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Lupus. 2010 Apr;19(4):406-11. doi: 10.1177/0961203309360808.

Antiphospholipid syndrome and the brain in pediatric and adult patients.

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  • 1Division of Rheumatology, Department of Pediatrics, Baylor College of Medicine, Houston, TX, USA.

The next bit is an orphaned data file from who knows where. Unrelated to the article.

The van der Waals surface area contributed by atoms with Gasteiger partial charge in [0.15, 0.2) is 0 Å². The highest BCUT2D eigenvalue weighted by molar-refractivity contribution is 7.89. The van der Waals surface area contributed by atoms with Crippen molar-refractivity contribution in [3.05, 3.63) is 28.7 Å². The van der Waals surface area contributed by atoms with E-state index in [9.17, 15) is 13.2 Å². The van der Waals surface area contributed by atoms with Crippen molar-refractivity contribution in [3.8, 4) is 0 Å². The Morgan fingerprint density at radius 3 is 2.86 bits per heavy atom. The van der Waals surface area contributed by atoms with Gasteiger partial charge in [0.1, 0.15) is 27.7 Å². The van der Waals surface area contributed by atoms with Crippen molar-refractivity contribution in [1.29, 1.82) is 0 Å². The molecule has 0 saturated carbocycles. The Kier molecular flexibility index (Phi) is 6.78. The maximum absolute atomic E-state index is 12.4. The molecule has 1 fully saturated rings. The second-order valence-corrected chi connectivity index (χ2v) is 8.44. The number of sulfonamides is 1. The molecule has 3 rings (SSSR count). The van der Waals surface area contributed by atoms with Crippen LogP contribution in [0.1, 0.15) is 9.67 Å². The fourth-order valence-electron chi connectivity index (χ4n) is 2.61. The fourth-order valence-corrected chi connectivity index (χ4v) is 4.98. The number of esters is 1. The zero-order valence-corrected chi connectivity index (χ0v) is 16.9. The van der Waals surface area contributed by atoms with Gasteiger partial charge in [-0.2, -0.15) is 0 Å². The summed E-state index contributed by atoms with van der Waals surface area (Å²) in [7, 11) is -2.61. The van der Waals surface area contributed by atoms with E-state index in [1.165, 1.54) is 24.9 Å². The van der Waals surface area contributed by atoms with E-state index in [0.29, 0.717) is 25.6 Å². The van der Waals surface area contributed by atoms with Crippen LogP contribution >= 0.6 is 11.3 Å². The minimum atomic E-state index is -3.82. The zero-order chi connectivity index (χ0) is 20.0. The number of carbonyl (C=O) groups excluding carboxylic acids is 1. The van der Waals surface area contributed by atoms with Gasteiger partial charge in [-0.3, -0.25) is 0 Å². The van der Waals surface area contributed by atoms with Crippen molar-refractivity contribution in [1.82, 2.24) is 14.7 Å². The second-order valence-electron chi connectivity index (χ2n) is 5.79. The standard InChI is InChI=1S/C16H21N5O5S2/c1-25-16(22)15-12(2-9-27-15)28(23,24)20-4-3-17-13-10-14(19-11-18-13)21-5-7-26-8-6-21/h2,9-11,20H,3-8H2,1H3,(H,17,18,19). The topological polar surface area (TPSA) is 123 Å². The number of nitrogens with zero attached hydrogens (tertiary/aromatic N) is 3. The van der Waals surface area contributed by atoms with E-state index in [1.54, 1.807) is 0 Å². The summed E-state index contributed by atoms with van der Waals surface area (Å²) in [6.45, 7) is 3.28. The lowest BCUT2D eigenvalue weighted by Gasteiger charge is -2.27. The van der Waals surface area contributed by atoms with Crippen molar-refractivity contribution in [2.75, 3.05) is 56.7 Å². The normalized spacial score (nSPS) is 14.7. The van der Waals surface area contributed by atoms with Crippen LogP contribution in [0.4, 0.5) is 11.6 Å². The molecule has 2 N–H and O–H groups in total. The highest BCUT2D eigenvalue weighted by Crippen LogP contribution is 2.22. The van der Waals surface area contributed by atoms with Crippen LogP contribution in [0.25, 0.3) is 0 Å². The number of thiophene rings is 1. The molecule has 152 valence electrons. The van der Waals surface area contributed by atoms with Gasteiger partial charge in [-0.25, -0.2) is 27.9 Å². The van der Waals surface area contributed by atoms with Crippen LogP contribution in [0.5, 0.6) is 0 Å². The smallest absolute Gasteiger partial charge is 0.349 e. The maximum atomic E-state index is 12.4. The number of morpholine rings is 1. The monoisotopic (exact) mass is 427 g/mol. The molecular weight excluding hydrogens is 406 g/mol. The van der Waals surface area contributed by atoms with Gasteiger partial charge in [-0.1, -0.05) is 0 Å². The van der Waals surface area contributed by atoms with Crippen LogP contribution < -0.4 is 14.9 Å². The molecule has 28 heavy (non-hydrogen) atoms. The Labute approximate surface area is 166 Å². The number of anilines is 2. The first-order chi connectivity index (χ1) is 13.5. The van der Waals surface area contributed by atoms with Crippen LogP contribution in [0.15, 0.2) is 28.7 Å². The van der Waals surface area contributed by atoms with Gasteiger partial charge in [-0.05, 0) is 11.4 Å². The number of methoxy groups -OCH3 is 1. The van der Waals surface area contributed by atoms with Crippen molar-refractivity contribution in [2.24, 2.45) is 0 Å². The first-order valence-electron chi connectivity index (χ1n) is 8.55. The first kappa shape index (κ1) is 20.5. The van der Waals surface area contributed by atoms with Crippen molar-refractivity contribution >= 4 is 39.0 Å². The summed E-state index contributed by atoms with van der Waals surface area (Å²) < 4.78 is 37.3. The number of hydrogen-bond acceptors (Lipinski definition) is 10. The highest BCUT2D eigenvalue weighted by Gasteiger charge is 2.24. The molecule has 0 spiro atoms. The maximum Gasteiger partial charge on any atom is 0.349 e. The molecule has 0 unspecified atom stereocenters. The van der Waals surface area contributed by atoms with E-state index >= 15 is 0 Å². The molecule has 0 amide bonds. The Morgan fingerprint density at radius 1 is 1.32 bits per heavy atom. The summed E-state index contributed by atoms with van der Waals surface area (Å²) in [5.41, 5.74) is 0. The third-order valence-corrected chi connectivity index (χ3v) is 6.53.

The most common neurological manifestations of antiphospholipid syndrome (APS) in all age-groups include stroke and transient ischemic attacks due to arterial thromboses and cerebral ischemia. Antiphospholipid antibodies may cause additional non-criteria neurological impairments through vascular, neuroinflammatory and direct neuronal effects. Anti-aggregant or anticoagulant therapies are indicated for APS-related ischemic strokes. Treatment regimens for asymptomatic antibody-positive patients and those with refractory or recurrent disease remain controversial. There is scant literature on the epidemiology and therapy of neurological APS manifestations in pediatric patients. Assessments of modifiable cardiovascular and inherited thrombophilia risk factors are essential in patients with APS. There may be a role for novel neuroimaging modalities in quantifying APS-related microstructural brain damage. The clinical utility of statins, antimalarials, angiotensin-converting enzyme inhibitors, and thrombin inhibitors warrant further research.

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